Swedish Health’s Cherry Hill site had faced the prospect of being terminated from the Medicare program. But regulators say Swedish has brought the facility into compliance.

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Federal regulators have cleared Swedish Health’s Cherry Hill facility to continue participating in the Medicare program as the hospital makes changes following an investigation that identified a sweeping range of problems with patient safety and oversight.


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Health officials had threatened to remove the facility from the Medicare program in August unless it could bring itself into compliance within 90 days. Failure to do so would have been a major setback for the hospital, which has suffered a tumultuous year following a Seattle Times investigation that detailed problems at the acclaimed neuroscience institute at the Cherry Hill site.

In a brief memo to Swedish dated Thursday, a Medicare official indicated that the organization was back in compliance.

Swedish and Medicare officials did not immediately release details of the hospital’s plan of action that led to the restoration of its status, but Swedish’s CEO, Dr. Guy Hudson, told staff in an email Friday that he was grateful for employees who had worked with the regulators.

“This is an ongoing process, reflective of our commitment to continuous learning and improvement,” Hudson said in the message. “To fulfill our mission as an organization, it’s important we are open to changes in our traditional practices and receptive to the concerns of our physicians, caregivers and patients.”

The hospital continues to face an investigation by the U.S. Department of Justice, which separately has been examining issues at Cherry Hill.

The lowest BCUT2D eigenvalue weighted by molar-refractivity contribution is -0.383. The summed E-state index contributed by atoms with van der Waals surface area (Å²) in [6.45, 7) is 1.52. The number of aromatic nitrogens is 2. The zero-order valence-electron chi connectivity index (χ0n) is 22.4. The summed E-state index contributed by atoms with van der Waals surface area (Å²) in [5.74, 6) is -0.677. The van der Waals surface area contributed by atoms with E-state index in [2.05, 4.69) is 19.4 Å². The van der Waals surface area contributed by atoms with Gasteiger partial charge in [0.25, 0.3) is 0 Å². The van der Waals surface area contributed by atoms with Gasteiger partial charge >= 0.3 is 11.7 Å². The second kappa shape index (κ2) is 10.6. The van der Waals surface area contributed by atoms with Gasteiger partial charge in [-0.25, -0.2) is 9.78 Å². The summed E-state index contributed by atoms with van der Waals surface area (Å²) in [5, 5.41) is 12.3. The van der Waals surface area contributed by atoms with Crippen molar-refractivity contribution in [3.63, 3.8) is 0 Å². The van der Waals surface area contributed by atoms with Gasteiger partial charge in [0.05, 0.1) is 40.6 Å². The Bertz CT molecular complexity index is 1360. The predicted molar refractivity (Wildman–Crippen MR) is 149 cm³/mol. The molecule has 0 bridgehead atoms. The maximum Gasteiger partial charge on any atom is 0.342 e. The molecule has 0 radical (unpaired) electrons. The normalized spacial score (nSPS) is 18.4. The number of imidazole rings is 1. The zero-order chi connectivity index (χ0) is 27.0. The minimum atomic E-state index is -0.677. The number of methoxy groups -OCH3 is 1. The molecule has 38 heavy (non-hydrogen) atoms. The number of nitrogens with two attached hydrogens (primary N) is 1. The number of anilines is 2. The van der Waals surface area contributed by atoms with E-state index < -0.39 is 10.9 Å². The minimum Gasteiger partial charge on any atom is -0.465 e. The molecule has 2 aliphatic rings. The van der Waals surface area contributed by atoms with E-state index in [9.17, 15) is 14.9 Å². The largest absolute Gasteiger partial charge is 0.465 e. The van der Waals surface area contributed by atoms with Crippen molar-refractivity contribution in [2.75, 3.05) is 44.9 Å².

The Seattle Times investigative stories earlier this year examined issues of patient safety, staff complaints about the changing culture, financial incentives for brain and spine surgeons, rising revenues tied to packed surgery schedules and doctors who double-booked surgeries to occur at the same time.

Investigators with the state Department of Health, who did the review on behalf of the U.S. Centers for Medicare and Medicaid Services, later found numerous patient safety concerns and a culture that discouraged staff from questioning the hospital’s quality of care. Investigators took particular issue with Swedish’s leaders and its “governing body” for failing to adequately handle those staff concerns and adverse events involving patients.

The regulators said some issues in the Times articles, including the financial incentives for surgeons and the appropriateness of surgeries, were outside the scope and jurisdiction of their investigation.

It’s unclear whether those issues will fall under the umbrella of the Justice Department probe.

Among the changes at Swedish in recent months, Hudson was named CEO following the resignation of CEO Tony Armada, who stepped down in the wake of the Times articles.

Dr. Johnny Delashaw, a prominent surgeon who was a focal point of the articles, also resigned. The stories had examined a range of internal concerns about his approach to care and how he juggled his busy surgery caseload. The state later revoked Delashaw’s license. Delashaw is seeking to get his license restored and has a Department of Health hearing scheduled for Oct. 9.

Hudson has vowed to change the culture at Swedish, apologizing for leadership lapses and holding numerous internal staff meetings to hear the concerns of caregivers.

In August, Swedish implemented new policies on overlapping surgeries to largely ban the practice, with Hudson saying the organization was responding to the concerns of patients who were troubled by the approach to care.